Deaths from Prescription Painkillers Triple in 20 Years – What’s Going On?
The deaths of Philip Seymour Hoffman and Heath Ledger may have grabbed headlines, but there is a far larger tragedy behind America’s recreational painkiller epidemic. Deaths from prescription painkillers have more than tripled in the last 20 years, while drug overdose is now the leading cause of accidental death in the United States.
These deaths are not the consequences of poverty cycles or criminal gangs; they are a consequence of our country’s dysfunctional health system. This particular disease is almost unique to the US, with causes that lie in the very institutions that should have our best interests at heart.
Almost all the opioids are taken recreationally originate from a legitimate prescription from a legitimate doctor. They are not bought on the street. They are, by and large, not bought online, either. They are not sourced from pharmacy heists or other criminal activity. Painkillers come from friends and family, legally in possession of them thanks to a culture that has normalized the use of powerful painkillers to the extent that 10.43% of 18-25-year-olds have used prescription pain relievers recreationally.
The question is not so much why do kids use prescription drugs – kids have always experimented with drugs – but why prescription drugs in particular? How come they are so easily accessible?
How do kids get hold of Valium? Oxycontin? One way is by raiding their mother’s medicine cabinet. It starts with a legitimate prescription, and when the pain goes away, mom likes to keep a few around.
The truth is that doctors are overprescribing. The number of prescriptions for opioids has risen from around 76 million in 1991 to nearly 207 million in 2013. The US is easily the largest consumer globally, accounting for nearly 100% of total world hydrocodone (e.g. Vicodin) use and 81% for oxycodone.
Needless to say, not all doctors are at fault. It’s usually confined to a relative handful in an area. And there is a particularly high concentration of over prescription amongst doctors who work alone, whose work – including their prescriptions – is not peer-reviewed. Over-prescription is permitted by an under-regulated health system.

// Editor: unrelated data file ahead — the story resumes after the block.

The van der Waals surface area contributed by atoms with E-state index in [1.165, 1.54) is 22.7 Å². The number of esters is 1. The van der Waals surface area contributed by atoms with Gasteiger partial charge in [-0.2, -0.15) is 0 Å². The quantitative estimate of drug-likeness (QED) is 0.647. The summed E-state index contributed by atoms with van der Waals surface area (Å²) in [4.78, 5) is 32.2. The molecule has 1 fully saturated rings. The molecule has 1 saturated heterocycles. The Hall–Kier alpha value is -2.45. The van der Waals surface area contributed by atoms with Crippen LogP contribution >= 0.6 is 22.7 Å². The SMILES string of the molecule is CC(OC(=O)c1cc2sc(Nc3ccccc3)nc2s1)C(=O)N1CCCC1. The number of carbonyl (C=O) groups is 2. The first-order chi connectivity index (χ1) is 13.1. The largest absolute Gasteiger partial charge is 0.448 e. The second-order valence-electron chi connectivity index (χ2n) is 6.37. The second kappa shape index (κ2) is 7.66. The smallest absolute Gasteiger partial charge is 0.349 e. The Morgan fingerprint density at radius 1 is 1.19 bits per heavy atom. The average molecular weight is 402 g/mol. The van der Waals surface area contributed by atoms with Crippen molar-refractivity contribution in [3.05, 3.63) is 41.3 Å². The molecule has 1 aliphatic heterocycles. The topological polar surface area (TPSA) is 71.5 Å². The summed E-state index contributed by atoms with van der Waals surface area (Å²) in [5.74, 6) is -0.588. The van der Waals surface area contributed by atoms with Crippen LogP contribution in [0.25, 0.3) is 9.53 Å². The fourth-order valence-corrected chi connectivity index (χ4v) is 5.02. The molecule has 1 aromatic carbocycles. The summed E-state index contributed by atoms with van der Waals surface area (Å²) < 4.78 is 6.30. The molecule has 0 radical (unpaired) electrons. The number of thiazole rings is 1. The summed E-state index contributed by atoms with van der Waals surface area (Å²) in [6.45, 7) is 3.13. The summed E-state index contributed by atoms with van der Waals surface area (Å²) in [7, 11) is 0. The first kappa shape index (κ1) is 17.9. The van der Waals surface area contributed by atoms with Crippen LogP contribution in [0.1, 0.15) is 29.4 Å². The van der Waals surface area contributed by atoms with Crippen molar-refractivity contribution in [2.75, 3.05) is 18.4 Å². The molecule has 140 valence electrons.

But why are they so ready to hand them out? Escalation like this isn’t the result of a few overzealous doctors.
Direct to Consumer Advertising
America is one of only two countries in the world to allow direct-to-consumer advertising of prescription drugs. Other than New Zealand, you will never see an advert, in any form, anywhere else on Earth for drugs you can’t buy over the counter.
The result is patients going to their doctor, specifically asking for a particular drug. The industry defends the practice as one of giving information. But as Dr. Dee Mangin, associate professor at the Christchurch School of Medicine and Health Sciences, New Zealand, puts it: “The truth is direct-to-consumer advertising is used to drive choice rather than inform it.”
As with any advertising, it’s being used to create demand rather than simply aid consumers into making informed choices. Dr. Mangin continues: “In an era of shared decision-making, it’s much more likely general practitioners will just do what the patient asks.”
The Business of Health
And why wouldn’t a doctor do as their patient asks? We have a medical system that treats healthcare as a business. When I go see my doctor, I go as a patient, yes, but also as a customer. And the customer is always right. If my doctor won’t give me what I want, maybe I’ll go to one that will. Even if not consciously, the financial concern may trump medical concern.
Doctors are under pressure from suppliers as well. Pharmaceutical companies aren’t in the business of handing out drugs for those who need them. They are in the business of selling them, and they sell them through doctors, pressuring them to supply particular drugs – the drugs they’re advertising directly to consumers (patients).
When the FDA loosened regulations requiring a full listing of side effects in direct-to-consumer advertising in 1985, prescriptions began to skyrocket. And as they did, accidental drug deaths did too – having tripled since 1990. In 2013, there were 43,982 drug overdose deaths in the United States, 51.8% of those (22,767) were from pharmaceuticals.
The upshot is this, by creating and allowing a loosely regulated healthcare system that treats medicine as a business and allows direct-to-consumer advertising, not only are prescription pills more readily available, but their use is normalized.
Of course, this doesn’t only happen in America. But it happens all over the globe and a lot more countries. And only because we let it.